Meanwhile, Massa started 18th after a fuel flow issue knocked him out of the first round of qualifying and managed an 11th-place finish.

Bottas and Massa enter the Sochi race fifth and sixth in the driver standings.

“We had a good result last year in Russia so we’re expecting another strong weekend and a good collection of points,” said Bottas in a release. “We all know the track now and it has a really good flow, with the long straights a good fit for our car.”

Bottas has finished in the top five in each of the last three races, two of which were won by Hamilton.

“Pace-wise we were close to Mercedes in Japan and I think we can be close again in Sochi, just like we were in 2014,” Bottas said, who also noted after Japan the team is set to turn its focus to its 2016 car.

Massa, who has two podium finishes this year, will try to bounce back from a DNF at Marina Bay and a 17th-place finish in Japan.

“I hope to make amends for qualifying last year and I’m confident we can have a competitive race,” Massa said in a team release.

“Russia is a very nice track with a few long straights which makes it interesting for overtaking,” Massa said of the 18-turn track. “The circuit has almost everything, starting with a straight and then moving into high-speed corners and then very slow corners in the middle sector. This makes setting up the car really important and the importance of downforce evident.”

The Russian Grand Prix can been seen on NBCSN on Sunday at 7 am ET.

Rossi: Looking ahead to Russia and returning to GP2

Rossi (right) looks for more. Photo: GP2 Series Media Service.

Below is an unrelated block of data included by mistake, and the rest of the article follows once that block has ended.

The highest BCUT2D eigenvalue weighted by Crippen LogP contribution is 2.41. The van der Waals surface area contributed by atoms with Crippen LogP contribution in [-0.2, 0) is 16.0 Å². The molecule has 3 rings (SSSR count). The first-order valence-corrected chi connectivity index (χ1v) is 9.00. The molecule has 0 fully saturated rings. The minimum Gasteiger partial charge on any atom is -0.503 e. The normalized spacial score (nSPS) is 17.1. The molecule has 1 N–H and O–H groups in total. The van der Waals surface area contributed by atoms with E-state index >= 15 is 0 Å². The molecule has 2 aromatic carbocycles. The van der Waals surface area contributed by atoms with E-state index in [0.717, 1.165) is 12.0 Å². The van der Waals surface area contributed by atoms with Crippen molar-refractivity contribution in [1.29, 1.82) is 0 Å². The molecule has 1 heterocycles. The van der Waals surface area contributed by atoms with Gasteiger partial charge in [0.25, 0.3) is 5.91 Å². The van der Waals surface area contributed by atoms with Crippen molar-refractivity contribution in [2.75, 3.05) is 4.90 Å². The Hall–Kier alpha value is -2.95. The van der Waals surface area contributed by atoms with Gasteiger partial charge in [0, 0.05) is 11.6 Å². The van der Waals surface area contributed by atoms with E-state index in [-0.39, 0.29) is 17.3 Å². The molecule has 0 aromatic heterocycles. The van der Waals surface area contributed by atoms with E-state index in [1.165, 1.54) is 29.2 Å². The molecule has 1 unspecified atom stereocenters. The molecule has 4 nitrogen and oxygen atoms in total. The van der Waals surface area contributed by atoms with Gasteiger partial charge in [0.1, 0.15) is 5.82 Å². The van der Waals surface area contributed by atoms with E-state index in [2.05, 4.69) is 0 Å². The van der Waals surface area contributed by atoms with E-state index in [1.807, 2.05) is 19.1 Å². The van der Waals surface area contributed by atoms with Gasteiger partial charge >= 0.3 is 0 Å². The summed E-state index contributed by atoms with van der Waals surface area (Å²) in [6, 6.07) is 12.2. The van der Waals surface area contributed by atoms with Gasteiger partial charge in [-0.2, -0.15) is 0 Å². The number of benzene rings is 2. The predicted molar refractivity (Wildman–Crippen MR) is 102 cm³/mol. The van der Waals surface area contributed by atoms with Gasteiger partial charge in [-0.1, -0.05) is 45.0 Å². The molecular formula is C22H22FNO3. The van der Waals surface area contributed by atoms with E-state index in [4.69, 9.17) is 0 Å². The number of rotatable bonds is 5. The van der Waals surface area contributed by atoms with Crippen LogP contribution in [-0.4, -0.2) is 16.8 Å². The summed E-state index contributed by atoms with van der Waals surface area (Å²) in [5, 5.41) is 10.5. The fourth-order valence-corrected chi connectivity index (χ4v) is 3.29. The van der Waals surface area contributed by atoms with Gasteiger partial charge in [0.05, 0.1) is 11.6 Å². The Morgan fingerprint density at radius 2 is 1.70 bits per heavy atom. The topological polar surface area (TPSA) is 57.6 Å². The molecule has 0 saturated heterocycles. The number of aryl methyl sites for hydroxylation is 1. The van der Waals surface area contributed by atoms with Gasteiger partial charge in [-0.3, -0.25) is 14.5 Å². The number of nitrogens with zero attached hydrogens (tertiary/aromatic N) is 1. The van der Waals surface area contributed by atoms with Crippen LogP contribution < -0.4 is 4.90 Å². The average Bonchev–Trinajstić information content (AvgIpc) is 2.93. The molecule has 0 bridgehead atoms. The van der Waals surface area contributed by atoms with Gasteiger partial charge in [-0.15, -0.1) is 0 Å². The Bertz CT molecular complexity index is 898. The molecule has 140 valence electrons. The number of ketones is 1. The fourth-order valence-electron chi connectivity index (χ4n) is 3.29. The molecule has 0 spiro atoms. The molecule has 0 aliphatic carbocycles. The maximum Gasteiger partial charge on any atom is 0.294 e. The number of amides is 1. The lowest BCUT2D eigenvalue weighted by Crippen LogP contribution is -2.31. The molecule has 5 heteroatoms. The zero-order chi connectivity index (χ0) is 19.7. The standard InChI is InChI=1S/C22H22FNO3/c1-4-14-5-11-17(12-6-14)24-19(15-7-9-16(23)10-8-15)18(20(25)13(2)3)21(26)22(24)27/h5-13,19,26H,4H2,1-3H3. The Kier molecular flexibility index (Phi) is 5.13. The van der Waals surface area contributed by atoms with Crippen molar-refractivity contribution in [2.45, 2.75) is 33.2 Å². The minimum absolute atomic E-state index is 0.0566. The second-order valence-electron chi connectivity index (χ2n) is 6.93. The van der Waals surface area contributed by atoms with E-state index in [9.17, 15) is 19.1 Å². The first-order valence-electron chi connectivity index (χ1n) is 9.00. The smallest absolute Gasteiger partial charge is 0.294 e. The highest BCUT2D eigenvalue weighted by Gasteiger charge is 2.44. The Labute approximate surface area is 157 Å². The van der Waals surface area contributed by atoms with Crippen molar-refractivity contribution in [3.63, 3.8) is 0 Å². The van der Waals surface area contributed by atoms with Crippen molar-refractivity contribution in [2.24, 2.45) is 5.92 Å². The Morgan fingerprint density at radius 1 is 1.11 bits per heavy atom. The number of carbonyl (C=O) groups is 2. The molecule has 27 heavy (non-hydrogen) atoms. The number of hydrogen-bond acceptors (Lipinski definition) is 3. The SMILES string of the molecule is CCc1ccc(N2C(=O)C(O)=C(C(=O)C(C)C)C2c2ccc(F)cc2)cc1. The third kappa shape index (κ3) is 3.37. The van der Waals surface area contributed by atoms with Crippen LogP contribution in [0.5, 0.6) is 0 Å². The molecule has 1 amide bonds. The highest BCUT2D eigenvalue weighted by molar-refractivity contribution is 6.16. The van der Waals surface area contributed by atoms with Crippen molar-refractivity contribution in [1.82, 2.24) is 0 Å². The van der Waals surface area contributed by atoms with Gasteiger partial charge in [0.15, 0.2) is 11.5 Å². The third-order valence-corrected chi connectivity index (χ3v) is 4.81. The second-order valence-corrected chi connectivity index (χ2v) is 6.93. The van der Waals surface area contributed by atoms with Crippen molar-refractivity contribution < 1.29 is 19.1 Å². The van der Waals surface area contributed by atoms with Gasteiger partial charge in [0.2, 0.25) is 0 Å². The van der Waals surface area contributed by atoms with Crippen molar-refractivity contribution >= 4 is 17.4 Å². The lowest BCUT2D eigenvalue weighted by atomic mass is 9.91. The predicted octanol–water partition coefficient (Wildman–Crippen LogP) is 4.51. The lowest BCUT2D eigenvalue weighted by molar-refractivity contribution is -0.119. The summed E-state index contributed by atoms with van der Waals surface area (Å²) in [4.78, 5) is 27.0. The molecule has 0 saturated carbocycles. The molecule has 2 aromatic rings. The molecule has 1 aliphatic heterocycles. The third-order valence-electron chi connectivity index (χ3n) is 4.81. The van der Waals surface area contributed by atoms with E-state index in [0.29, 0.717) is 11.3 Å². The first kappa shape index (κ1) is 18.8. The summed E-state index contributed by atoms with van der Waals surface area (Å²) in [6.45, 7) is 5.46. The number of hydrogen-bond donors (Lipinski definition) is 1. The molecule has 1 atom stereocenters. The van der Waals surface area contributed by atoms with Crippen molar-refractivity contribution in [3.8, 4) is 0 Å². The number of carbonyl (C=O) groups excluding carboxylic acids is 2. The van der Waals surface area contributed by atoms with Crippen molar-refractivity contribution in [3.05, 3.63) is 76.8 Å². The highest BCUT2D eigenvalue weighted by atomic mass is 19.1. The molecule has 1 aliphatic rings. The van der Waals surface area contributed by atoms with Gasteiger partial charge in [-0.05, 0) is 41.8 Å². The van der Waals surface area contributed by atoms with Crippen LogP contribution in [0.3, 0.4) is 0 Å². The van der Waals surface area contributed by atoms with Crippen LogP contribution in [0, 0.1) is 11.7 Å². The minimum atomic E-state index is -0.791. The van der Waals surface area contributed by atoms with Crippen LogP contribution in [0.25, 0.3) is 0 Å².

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It’s been just over a week since I returned to Europe from Japan, and preparations now are all focused on Russia.

I landed back in the U.K. on Monday evening, with my body clock screaming at me about how I should be on Japanese time, but I had 36 hours to relax at home in the U.K. before I was back on a plane to Spain to prepare for the next race, this time returning to my GP2 car in Russia this weekend as we fight for more wins.

SEE ALSO: Rossi: Reflecting on my first two F1 races

I spent most of the week working out and preparing with my GP2 team, Racing Engineering, who are based down on Spain’s South West coast, about an hour’s drive from Seville. It’s a beautiful part of the world, especially in early Fall as the Summers are really hot! While there, I’m either in the team’s factory or sweating through a training session. That’s my job and I wouldn’t change it for the world.

The transition back to GP2 in Russia is something I’m really looking forward to. That might sound a bit strange to some, knowing I’m an F1 race driver, but I have unfinished business in GP2 and this is very important to me and my team, Racing Engineering.

I was asked how I will manage the switch from F1 to GP2, and back again when we go to Austin where I’ll be back in an F1 car, but for me it’s simple. GP2 is a very different mindset from F1. In F1 the main target is to finish ahead of my teammate, but in GP2 we have a very realistic chance of winning every race we take part in.